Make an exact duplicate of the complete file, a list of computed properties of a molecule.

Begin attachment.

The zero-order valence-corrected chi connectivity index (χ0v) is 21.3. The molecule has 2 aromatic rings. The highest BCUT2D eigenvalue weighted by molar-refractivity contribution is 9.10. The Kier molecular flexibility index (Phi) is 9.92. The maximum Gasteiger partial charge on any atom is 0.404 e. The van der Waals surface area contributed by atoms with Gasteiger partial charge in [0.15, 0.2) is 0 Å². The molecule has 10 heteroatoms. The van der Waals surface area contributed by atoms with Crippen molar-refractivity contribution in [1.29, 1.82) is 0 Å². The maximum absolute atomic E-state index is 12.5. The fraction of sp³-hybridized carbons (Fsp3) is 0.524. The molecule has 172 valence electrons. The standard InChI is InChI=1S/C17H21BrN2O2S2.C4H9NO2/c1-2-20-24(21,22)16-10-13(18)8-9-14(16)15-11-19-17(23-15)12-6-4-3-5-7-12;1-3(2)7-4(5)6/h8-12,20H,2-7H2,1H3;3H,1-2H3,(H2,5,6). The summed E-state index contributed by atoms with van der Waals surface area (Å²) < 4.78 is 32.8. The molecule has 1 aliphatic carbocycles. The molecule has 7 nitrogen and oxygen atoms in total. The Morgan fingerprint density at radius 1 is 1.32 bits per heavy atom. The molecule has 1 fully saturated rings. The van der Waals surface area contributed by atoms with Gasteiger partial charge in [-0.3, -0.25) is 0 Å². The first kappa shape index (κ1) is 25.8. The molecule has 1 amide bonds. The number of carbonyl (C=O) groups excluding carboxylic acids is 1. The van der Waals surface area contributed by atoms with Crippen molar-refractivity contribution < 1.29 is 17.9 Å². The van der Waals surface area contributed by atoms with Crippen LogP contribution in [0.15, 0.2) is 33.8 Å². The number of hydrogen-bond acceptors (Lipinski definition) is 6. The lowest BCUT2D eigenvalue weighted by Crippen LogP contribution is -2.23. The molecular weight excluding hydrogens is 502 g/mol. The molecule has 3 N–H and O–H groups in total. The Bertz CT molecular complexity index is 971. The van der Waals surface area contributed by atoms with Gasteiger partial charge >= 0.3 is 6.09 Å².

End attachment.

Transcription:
The zero-order valence-corrected chi connectivity index (χ0v) is 21.3. The molecule has 2 aromatic rings. The highest BCUT2D eigenvalue weighted by molar-refractivity contribution is 9.10. The Kier molecular flexibility index (Phi) is 9.92. The maximum Gasteiger partial charge on any atom is 0.404 e. The van der Waals surface area contributed by atoms with Gasteiger partial charge in [0.15, 0.2) is 0 Å². The molecule has 10 heteroatoms. The van der Waals surface area contributed by atoms with Crippen molar-refractivity contribution in [1.29, 1.82) is 0 Å². The maximum absolute atomic E-state index is 12.5. The fraction of sp³-hybridized carbons (Fsp3) is 0.524. The molecule has 172 valence electrons. The standard InChI is InChI=1S/C17H21BrN2O2S2.C4H9NO2/c1-2-20-24(21,22)16-10-13(18)8-9-14(16)15-11-19-17(23-15)12-6-4-3-5-7-12;1-3(2)7-4(5)6/h8-12,20H,2-7H2,1H3;3H,1-2H3,(H2,5,6). The summed E-state index contributed by atoms with van der Waals surface area (Å²) < 4.78 is 32.8. The molecule has 1 aliphatic carbocycles. The molecule has 7 nitrogen and oxygen atoms in total. The Morgan fingerprint density at radius 1 is 1.32 bits per heavy atom. The molecule has 1 fully saturated rings. The van der Waals surface area contributed by atoms with Gasteiger partial charge in [-0.3, -0.25) is 0 Å². The first kappa shape index (κ1) is 25.8. The molecule has 1 amide bonds. The number of carbonyl (C=O) groups excluding carboxylic acids is 1. The van der Waals surface area contributed by atoms with Crippen molar-refractivity contribution < 1.29 is 17.9 Å². The van der Waals surface area contributed by atoms with Crippen LogP contribution in [0.15, 0.2) is 33.8 Å². The number of hydrogen-bond acceptors (Lipinski definition) is 6. The lowest BCUT2D eigenvalue weighted by Crippen LogP contribution is -2.23. The molecular weight excluding hydrogens is 502 g/mol. The molecule has 3 N–H and O–H groups in total. The Bertz CT molecular complexity index is 971. The van der Waals surface area contributed by atoms with Gasteiger partial charge >= 0.3 is 6.09 Å².